Four decades have passed since the first trial suggesting the efficacy of aspirin in the secondary prevention of myocardial infarction. Further trials, collectively summarized by the Antithrombotic Trialists' Collaboration, solidified the historical role of aspirin in secondary prevention. Although the benefit of aspirin in the immediate phase after a myocardial infarction remains incontrovertible, a number of emerging lines of evidence, discussed in this narrative review, raise some uncertainty as to the primacy of aspirin for the lifelong management of all patients with chronic coronary syndrome (CCS). For example, data challenging the previously unquestioned role of aspirin in CCS have come from recent trials where aspirin was discontinued in specific clinical scenarios, including early discontinuation of the aspirin component of dual antiplatelet therapy after percutaneous coronary intervention and the withholding of aspirin among patients with both CCS and atrial fibrillation who require anticoagulation. Recent primary prevention trials have also failed to consistently demonstrate net benefit for aspirin in patients treated to optimal contemporary cardiovascular risk factor targets, indicating that the efficacy of aspirin for secondary prevention of CCS may similarly have changed with the addition of more modern secondary prevention therapies. The totality of recent evidence supports further study of the universal need for lifelong aspirin in secondary prevention for all adults with CCS, particularly in stable older patients who are at highest risk for aspirin-induced bleeding.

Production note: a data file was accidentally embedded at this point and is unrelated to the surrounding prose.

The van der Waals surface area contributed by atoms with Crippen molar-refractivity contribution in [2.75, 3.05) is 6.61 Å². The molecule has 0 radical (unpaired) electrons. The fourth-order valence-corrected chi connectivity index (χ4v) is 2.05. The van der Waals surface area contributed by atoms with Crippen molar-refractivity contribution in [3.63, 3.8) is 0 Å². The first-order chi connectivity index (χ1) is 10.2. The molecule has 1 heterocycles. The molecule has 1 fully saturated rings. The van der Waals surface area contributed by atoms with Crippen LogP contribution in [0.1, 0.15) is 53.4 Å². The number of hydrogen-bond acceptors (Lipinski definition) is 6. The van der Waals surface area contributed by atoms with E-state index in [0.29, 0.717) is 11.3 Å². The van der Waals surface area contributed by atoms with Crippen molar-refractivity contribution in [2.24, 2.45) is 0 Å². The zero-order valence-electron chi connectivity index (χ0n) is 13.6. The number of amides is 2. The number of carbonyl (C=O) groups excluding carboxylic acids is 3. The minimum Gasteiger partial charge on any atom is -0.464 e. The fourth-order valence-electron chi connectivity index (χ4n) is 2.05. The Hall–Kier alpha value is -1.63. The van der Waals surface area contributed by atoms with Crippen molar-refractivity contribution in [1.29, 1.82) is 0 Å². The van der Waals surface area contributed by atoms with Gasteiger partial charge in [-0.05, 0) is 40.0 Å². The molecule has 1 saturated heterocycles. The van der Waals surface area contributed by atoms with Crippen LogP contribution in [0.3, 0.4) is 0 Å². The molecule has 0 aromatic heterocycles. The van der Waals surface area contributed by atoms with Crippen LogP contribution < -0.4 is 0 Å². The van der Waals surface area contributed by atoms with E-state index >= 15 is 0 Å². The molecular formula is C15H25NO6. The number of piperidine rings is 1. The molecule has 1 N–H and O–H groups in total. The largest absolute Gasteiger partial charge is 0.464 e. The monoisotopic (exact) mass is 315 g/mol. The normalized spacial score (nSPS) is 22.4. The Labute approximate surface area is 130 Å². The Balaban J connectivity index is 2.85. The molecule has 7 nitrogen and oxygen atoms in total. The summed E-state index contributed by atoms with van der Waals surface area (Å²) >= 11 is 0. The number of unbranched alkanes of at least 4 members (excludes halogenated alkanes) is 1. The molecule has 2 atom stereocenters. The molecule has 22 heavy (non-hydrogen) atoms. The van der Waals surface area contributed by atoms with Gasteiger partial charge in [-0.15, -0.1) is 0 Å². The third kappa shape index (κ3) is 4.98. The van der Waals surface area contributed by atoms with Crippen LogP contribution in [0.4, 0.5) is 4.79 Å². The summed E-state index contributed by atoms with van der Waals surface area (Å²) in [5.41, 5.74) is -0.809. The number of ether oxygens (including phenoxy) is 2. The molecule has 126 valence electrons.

Keywords: aspirin; myocardial ischemia; secondary prevention.